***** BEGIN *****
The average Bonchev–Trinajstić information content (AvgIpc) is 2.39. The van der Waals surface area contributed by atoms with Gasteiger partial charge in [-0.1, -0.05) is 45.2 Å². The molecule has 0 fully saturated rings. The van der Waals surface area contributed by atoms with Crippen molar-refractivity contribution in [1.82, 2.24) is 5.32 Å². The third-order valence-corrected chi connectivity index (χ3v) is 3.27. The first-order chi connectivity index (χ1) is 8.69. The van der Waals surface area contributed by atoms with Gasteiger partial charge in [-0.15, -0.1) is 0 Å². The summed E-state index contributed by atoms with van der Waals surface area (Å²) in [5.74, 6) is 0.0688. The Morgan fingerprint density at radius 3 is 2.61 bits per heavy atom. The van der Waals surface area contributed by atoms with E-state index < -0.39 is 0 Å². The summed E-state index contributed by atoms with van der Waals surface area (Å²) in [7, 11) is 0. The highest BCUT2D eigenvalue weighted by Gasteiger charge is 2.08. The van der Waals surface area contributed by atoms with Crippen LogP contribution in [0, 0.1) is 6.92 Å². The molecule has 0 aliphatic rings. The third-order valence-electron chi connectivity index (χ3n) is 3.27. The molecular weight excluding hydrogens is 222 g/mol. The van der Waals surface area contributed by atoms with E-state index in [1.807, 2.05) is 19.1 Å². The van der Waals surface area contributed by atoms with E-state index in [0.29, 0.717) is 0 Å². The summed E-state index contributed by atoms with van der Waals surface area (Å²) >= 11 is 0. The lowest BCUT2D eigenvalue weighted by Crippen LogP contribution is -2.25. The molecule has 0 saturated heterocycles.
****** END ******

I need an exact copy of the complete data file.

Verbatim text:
The average Bonchev–Trinajstić information content (AvgIpc) is 2.39. The van der Waals surface area contributed by atoms with Gasteiger partial charge in [-0.1, -0.05) is 45.2 Å². The molecule has 0 fully saturated rings. The van der Waals surface area contributed by atoms with Crippen molar-refractivity contribution in [1.82, 2.24) is 5.32 Å². The third-order valence-corrected chi connectivity index (χ3v) is 3.27. The first-order chi connectivity index (χ1) is 8.69. The van der Waals surface area contributed by atoms with Gasteiger partial charge in [-0.15, -0.1) is 0 Å². The summed E-state index contributed by atoms with van der Waals surface area (Å²) in [5.74, 6) is 0.0688. The Morgan fingerprint density at radius 3 is 2.61 bits per heavy atom. The van der Waals surface area contributed by atoms with E-state index < -0.39 is 0 Å². The summed E-state index contributed by atoms with van der Waals surface area (Å²) in [7, 11) is 0. The highest BCUT2D eigenvalue weighted by Gasteiger charge is 2.08. The van der Waals surface area contributed by atoms with Crippen LogP contribution in [0, 0.1) is 6.92 Å². The molecule has 0 aliphatic rings. The third-order valence-electron chi connectivity index (χ3n) is 3.27. The molecular weight excluding hydrogens is 222 g/mol. The van der Waals surface area contributed by atoms with E-state index in [1.807, 2.05) is 19.1 Å². The van der Waals surface area contributed by atoms with E-state index in [0.29, 0.717) is 0 Å². The summed E-state index contributed by atoms with van der Waals surface area (Å²) >= 11 is 0. The lowest BCUT2D eigenvalue weighted by Crippen LogP contribution is -2.25. The molecule has 0 saturated heterocycles.